Texas Agriculture Commissioner Sid Miller published an editorial on Friday calling for improved access to medical marijuana in the state, writing that state leaders should “lead or just get out of the way if we cannot formulate effective cannabis policy for Texas.”
In the letter, which Miller posted to the Texas Department of Agriculture’s official website, the commissioner noted that he advocated for the legalization of hemp in the state and is now responsible for regulating hundreds of hemp businesses. He wrote that he also supported the development of products for medical use including hemp oil, which are improving the lives of Texans everyday when other medicines have failed. Miller added that he would improve access to medical cannabis in the next year. In 2015, the state legalized the use of low-THC cannabis products as a treatment for epilepsy, adding additional qualifying medical conditions in 2019 and 2021.
“It is my goal next year to expand access to the compassionate use of cannabis products in Texas so that every Texan with a medical need has access to these medicines,” Miller wrote.
Cannabis Enforcement Mire in Bias
In his editorial, Miller noted that the history of cannabis prohibition and enforcement in the United States has been riddled with bias and values not consistent with professed American ideals. He also noted that cannabis policy decisions have often been made based on misinformation and emotion rather than reality and that the government should only make things illegal “for a powerful reason or set of facts.”
“As I look back, I believe that cannabis prohibition came from a place of fear, not from medical science or the analysis of social harm. Sadly, the roots of this came from a history of racism, classism, and a large central government with an authoritarian desire to control others. It is as anti-American in its origins as could be imaginable,” Miller wrote. “Today, in the 21st century, this must end. We must start with a new chapter and a new attitude about the use of cannabis – especially when it comes to its potential medicinal benefits.”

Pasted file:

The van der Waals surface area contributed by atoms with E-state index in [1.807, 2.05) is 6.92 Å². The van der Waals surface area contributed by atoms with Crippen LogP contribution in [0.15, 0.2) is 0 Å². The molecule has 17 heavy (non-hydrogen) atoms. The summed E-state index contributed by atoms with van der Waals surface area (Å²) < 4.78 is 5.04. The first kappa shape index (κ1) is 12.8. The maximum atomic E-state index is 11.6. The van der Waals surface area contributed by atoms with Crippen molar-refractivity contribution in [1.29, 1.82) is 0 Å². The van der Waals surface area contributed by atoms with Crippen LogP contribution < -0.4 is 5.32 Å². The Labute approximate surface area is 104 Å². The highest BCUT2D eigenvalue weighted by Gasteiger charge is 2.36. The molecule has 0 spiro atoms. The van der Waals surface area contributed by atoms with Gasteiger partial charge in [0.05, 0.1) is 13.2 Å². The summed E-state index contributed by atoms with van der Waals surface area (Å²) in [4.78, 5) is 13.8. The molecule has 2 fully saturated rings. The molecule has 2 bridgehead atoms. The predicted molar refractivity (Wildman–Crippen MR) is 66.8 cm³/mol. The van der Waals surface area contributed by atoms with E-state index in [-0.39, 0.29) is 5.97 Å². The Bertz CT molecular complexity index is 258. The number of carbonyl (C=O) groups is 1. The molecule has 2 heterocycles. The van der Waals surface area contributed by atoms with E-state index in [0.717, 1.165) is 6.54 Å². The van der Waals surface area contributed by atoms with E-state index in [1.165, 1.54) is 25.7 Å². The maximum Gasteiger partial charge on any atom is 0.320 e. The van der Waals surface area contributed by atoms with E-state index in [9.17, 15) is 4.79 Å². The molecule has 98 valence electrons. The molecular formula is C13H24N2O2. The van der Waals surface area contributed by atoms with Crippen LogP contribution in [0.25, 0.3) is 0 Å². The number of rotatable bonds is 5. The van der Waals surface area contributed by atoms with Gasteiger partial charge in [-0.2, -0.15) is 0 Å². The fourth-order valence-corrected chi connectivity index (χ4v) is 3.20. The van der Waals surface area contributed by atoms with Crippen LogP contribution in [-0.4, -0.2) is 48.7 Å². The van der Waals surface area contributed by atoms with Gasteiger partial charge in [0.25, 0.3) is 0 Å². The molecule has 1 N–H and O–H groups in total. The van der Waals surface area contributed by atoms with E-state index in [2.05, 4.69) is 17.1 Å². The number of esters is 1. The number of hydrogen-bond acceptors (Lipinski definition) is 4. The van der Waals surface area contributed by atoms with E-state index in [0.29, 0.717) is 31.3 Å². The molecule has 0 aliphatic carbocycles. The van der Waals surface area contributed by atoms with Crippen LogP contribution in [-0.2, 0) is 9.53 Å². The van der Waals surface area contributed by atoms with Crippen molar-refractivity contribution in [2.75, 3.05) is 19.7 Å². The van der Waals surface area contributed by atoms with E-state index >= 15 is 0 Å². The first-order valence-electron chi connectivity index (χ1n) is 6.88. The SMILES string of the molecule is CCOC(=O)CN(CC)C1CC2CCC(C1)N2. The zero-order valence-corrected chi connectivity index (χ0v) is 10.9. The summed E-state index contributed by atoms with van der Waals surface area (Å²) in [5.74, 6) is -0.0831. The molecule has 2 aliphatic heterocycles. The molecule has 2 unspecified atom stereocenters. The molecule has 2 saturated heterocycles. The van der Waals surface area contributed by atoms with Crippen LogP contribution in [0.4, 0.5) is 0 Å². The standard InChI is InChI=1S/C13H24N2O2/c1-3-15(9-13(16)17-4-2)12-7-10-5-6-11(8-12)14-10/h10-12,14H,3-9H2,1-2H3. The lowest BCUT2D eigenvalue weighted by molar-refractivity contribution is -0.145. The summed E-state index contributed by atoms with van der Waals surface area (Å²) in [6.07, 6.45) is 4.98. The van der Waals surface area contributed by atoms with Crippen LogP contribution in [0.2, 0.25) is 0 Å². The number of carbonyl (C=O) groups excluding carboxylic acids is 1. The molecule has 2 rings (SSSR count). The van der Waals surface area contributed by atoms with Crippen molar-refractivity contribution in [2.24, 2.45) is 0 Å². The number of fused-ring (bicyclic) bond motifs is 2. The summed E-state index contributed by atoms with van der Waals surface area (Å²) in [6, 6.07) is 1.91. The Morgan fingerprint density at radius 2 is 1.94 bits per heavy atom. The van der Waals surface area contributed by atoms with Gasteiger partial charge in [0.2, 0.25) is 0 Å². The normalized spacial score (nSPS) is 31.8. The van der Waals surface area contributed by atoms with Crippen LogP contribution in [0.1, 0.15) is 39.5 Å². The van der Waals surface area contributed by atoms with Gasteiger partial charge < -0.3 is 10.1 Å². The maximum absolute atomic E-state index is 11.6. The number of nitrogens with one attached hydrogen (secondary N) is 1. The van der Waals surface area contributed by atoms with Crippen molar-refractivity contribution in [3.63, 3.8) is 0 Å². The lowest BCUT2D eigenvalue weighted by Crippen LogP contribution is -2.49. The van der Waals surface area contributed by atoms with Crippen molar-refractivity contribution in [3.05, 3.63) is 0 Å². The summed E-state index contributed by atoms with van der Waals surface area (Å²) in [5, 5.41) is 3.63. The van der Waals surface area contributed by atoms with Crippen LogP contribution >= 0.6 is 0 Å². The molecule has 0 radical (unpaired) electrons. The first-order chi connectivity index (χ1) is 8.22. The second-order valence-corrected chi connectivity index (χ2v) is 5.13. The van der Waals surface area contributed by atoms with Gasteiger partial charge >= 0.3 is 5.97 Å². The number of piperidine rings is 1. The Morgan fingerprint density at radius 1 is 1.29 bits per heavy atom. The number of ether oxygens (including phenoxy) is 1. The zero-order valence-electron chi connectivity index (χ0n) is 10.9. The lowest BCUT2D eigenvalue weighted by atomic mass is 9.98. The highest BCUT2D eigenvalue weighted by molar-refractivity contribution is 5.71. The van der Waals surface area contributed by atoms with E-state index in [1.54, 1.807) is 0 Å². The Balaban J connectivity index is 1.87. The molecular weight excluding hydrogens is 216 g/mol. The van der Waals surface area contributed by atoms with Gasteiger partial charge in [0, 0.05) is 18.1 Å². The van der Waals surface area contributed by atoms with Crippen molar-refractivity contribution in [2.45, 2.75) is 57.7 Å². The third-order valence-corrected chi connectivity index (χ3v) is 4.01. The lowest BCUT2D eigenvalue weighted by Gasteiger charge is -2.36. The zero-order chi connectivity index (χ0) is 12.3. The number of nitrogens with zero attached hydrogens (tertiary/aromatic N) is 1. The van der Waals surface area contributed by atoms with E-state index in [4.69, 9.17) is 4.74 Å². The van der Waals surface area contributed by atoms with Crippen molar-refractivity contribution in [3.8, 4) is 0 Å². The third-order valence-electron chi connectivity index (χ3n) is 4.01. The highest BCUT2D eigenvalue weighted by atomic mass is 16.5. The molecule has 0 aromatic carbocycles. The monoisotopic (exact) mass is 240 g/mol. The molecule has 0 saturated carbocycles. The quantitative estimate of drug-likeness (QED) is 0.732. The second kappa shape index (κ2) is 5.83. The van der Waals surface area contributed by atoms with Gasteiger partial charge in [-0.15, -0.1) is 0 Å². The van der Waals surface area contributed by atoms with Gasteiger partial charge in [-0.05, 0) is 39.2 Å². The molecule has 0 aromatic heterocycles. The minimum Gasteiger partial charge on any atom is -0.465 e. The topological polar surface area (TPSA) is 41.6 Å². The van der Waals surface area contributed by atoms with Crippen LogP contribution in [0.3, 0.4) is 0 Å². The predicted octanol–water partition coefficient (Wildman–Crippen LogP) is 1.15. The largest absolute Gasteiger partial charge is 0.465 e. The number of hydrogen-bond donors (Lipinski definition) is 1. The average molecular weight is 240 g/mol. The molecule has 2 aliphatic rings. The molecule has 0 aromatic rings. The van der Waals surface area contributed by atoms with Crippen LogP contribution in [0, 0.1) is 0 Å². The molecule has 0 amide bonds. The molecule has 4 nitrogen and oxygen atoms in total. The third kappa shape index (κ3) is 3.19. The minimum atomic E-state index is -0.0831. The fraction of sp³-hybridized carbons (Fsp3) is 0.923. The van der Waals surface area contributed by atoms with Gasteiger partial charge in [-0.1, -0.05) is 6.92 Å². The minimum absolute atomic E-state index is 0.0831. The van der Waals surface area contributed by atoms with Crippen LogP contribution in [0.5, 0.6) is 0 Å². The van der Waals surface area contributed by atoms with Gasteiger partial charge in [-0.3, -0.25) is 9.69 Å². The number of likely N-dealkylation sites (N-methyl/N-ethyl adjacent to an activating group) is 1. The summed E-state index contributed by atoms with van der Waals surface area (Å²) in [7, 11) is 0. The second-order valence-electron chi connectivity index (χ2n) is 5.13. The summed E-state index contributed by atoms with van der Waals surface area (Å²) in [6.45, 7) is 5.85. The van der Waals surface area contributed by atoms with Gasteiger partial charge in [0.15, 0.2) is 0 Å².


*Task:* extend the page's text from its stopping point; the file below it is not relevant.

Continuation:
Miller, a Republican, noted in his message that 39 states “including politically conservative states such as Oklahoma, Utah and Florida” have passed measures to legalize the medicinal use of cannabis. More than a dozen others “including conservative western states like Arizona, Montana and Alaska, have legalized commercial cannabis sales” for all adults aged 21 and older.
“While I am not sure that Texas is ready to go that far, I have seen firsthand the value of cannabis as medicine to so many Texans,” Miller wrote.
Mixed Messages from Texas Republicans
The Republican leadership in Texas has not expressed a consistent stance on cannabis policy. While campaigning for re-election in January, Governor Greg Abbot said that Texas prisons should be reserved “for dangerous criminals who may harm others.”
“Small possession of marijuana is not the type of violation that we want to stockpile jails with,” said Abbot.
But Lieutenant Governor Dan Patrick is one of the state’s most vocal cannabis opponents.
“The Lt. Governor has made it pretty explicitly clear that he is not on board for lessening the state’s drug laws around marijuana,” Joshua Blank, research director for the University of Texas Austin’s Texas Politics Project, said earlier this year. “But I think like any other public figure, if pressure continues to mount, especially within his own party, there’s no reason he can’t change his mind.”
Noting that four out of five Texans support the compassionate use of cannabis, Miller called on Abbot and the state’s lawmakers to increase access to medicinal cannabis during the next legislative session.
“It is time for all of us, including the Governor, members of the Texas Legislature and others to come together and set aside our political differences to have an honest conversation about cannabis: where we have been, where we are going and what role government should properly play,” Miller concluded. “We owe it to our fellow Texans, especially those who are suffering, to lead or just get out of the way if we cannot formulate effective cannabis policy for Texas.”